Lydia Manch visits a decidedly modern city with some decidedly old-fashioned charm…
At street level, it could be Italy. Genoa, maybe, or Verona, somewhere cool and northern enough that the fog might still be clinging to the city long into the morning, still pooling in the corners of Romanesque stonework.
Even in this weather the colonnades running the length of some of the older buildings are scattered with people, knocking back espresso and smoking. We spent last night in an old-school, wooden-beamed restaurant in a cobbled corner of the city, drinking flagons of cheap, flinty local wine; eating punchy cheese and improbable amounts of meat.
So far, so Mediterranean.
It’s a different story 26 floors above the city. From the top of the Jumeirah’s tower, this is more the Frankfurt we expected. This is the Frankfurt of silver skyscrapers jabbing into the sky on all sides, the Frankfurt of business deals and banking HQs, of luxury hotels and high-shine comforts.
And this particular luxury hotel comes with a hell of a cityscape. Even from the twelfth floor our Panoramic Suite very much does what it says on the label, floor-to-ceiling windows wrapping around the living room and bedroom space.
The 26th floor, though. That’s the hot ticket at sunset. Not usually open to the public, the top level of the Jumeirah Frankfurt’s tower is a machinery and ops room – a buzzing hum of generators and infrastructure that guests of the hotel can get a backstage pass to, via the free sunset Skyline Experience every weekend.
Getting to run around the service corridors of a skyscraper at night is a lot of our Nakatomi Plaza fantasies made real. And the view at sunset’s reason enough to head behind the scenes: a bristle of steel-and-glass that takes in all 10 of Germany’s tallest skyscrapers, and then dropping out into a broad sweep of greenery and hills in the near distance. Maybe forty-five minutes’ drive from the Jumeirah’s centre-of-the-city tower, and you’d be in vineyard and village territory. Riesling country.
Despite all the slick, five-star luxury the Jumeirah packs into its restaurant, its suites and their Talise spa – and the luxury comes thick and fast – when it comes to leisure travel the biggest flex the hotel has in its pocket is still the location. Frankfurt isn’t enormous, and our suite’s at the centre of it: fifteen minutes’ taxi from the airport, ten minutes’ walk to the river, fifteen to the Staedel Museum and the traditional apfelwein restaurants lining the streets of the Sachsenhauser neighbourhood.
Back at ground level, Frankfurt’s balance of old-meets-new, of city-meets-Rheingau, feels tipped in favour away from the corporate, and towards the independent, the traditional… and often the spectacularly decadent.
We arrive in light rain at Kleinemarkthalle – the old town’s covered market – in search of a dry seat and a hot drink. It’s well before lunch, so we’re expecting the wooden-beamed wine terrace to be empty, or filled with coffee drinkers and a late breakfast crowd.
Nein, though. 10.30am’s late enough for the terrace to be buzzing with Frankfurters balancing goblets of local wine and big plates of dumplings and pork chops, steam curling up into the cool air. Same relaxed approach to breakfast wine we expect from a Mediterranean city, same prices low enough to make a Londoner want to weep gently into their 2.5 euro glass of flinty, incredible local sekt.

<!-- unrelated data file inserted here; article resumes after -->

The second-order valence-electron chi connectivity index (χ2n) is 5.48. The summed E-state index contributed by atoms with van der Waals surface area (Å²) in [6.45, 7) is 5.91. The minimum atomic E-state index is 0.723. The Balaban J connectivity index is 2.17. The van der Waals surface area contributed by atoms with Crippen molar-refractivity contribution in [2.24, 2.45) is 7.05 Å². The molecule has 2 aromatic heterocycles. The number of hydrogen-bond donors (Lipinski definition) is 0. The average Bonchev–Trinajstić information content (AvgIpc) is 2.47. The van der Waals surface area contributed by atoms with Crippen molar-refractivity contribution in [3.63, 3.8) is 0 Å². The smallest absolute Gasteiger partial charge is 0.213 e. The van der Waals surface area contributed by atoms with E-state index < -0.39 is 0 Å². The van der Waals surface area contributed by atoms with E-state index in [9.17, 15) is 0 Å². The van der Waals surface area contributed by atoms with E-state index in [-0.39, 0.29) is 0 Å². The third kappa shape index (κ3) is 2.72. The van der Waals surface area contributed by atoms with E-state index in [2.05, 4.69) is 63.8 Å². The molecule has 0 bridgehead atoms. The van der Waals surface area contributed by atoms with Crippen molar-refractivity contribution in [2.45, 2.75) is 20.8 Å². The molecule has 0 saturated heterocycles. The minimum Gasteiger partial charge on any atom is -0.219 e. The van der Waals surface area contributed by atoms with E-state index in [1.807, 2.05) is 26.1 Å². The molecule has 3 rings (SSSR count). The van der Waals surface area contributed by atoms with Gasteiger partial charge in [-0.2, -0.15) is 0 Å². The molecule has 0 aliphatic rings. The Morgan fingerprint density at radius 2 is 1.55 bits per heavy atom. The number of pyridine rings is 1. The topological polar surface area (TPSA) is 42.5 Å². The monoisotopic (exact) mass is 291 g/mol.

It’s unfair, maybe, that we keep thinking of it as something borrowed from the Med. Frankfurt’s boozy and al fresco and artistic and food-oriented in its own right; Frankfurt has world-renowned museums and galleries, a long history of fostering literature and the arts, some of the country’s most famous vineyards in easy reach of the city.
Frankfurt has neo-gothic architecture for days, son. It has the Ebbelwei Express, an old, wooden tram circling the city, refitted in trippy colours, speakers playing vigorous oompah music and bottle openers attached to every table; a bottle of apfelwein and a bag of pretzels come included in the 8 euro ticket.
Frankfurt has a compellingly mad set of hyperlocal speciality dishes: try ordering ‘handcheese with music’, anywhere in Germany but Frankfurt and see where it gets you; honourable mention to the Frankfurt grune soße, a cold, creamy, eggy, bright green sauce somewhere between a yoghurty soup and a herby custard.
Frankfurt has magnificent schnitzel. It has those traditional applewine restaurants – including the glorious Affentor Schaenke – where you eat said schnitzel on long, shouty, candlelit tables. Early licences, and late licences. And, importantly, the calmly mature approach to drinking that allows people to take advantage of both without absolute havoc reigning, the way it would if London bars suddenly started serving extremely cheap, good alcohol from 9am to 2am.
We spend our last day hitting the Jumeirah breakfast buffet hard, wandering the river, propping up various food stands at Kleinmarkthalle and generally doing our part to make sure there’s not much Rheingau Sekt or local honey left for the export market.
We knew Frankfurt would come with all mod cons. We just hadn’t realised there’d also be so much old-school charm.
Rooms at the Jumeirah Frankfurt start from 209 euros for a deluxe room, with the Panoramic Suite at 506 euros a night for two adults with breakfast. Jumeirah Frankfurt, Thurn-und-Taxis-Platz 2, 60313 Frankfurt am Main, Germany.
For more details about Frankfurt travel, including city tours please visit the official website at www.frankfurt-tourismus.de.